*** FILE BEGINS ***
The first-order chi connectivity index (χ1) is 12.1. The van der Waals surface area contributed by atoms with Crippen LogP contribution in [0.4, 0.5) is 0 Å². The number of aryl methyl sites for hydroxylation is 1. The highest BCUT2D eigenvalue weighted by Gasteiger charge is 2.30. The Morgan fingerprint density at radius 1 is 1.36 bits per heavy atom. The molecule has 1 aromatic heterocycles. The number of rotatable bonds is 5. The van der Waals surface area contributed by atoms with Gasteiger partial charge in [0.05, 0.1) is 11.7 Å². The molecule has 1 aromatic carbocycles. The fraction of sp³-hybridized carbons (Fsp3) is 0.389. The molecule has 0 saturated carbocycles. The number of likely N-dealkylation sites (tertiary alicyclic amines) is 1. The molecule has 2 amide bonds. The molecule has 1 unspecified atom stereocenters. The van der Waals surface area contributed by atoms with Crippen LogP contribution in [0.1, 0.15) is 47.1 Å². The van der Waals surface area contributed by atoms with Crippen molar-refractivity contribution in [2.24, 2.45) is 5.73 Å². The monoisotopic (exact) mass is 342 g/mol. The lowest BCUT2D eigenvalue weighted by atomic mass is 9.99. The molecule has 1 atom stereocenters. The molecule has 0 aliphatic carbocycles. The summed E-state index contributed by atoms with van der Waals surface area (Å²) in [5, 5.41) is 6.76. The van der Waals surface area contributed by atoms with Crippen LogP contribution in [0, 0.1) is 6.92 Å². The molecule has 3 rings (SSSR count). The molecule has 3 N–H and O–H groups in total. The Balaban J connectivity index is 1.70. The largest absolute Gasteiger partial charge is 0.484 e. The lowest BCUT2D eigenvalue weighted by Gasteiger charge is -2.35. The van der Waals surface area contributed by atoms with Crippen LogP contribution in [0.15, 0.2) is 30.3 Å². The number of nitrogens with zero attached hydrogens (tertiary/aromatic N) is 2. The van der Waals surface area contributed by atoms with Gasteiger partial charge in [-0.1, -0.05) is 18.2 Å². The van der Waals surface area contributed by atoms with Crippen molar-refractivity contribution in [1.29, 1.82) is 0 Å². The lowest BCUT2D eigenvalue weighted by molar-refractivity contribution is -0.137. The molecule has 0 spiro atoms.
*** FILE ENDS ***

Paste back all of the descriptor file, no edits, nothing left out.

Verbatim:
The first-order chi connectivity index (χ1) is 12.1. The van der Waals surface area contributed by atoms with Crippen LogP contribution in [0.4, 0.5) is 0 Å². The number of aryl methyl sites for hydroxylation is 1. The highest BCUT2D eigenvalue weighted by Gasteiger charge is 2.30. The Morgan fingerprint density at radius 1 is 1.36 bits per heavy atom. The molecule has 1 aromatic heterocycles. The number of rotatable bonds is 5. The van der Waals surface area contributed by atoms with Gasteiger partial charge in [0.05, 0.1) is 11.7 Å². The molecule has 1 aromatic carbocycles. The fraction of sp³-hybridized carbons (Fsp3) is 0.389. The molecule has 0 saturated carbocycles. The number of likely N-dealkylation sites (tertiary alicyclic amines) is 1. The molecule has 2 amide bonds. The molecule has 1 unspecified atom stereocenters. The van der Waals surface area contributed by atoms with Crippen LogP contribution in [0.1, 0.15) is 47.1 Å². The van der Waals surface area contributed by atoms with Crippen molar-refractivity contribution in [2.24, 2.45) is 5.73 Å². The monoisotopic (exact) mass is 342 g/mol. The lowest BCUT2D eigenvalue weighted by atomic mass is 9.99. The molecule has 1 atom stereocenters. The molecule has 0 aliphatic carbocycles. The summed E-state index contributed by atoms with van der Waals surface area (Å²) in [5, 5.41) is 6.76. The van der Waals surface area contributed by atoms with Crippen LogP contribution in [0, 0.1) is 6.92 Å². The molecule has 3 rings (SSSR count). The molecule has 3 N–H and O–H groups in total. The Balaban J connectivity index is 1.70. The largest absolute Gasteiger partial charge is 0.484 e. The lowest BCUT2D eigenvalue weighted by Gasteiger charge is -2.35. The van der Waals surface area contributed by atoms with Crippen LogP contribution in [0.15, 0.2) is 30.3 Å². The number of nitrogens with zero attached hydrogens (tertiary/aromatic N) is 2. The van der Waals surface area contributed by atoms with Gasteiger partial charge in [-0.1, -0.05) is 18.2 Å². The van der Waals surface area contributed by atoms with Crippen molar-refractivity contribution in [1.29, 1.82) is 0 Å². The lowest BCUT2D eigenvalue weighted by molar-refractivity contribution is -0.137. The molecule has 0 spiro atoms.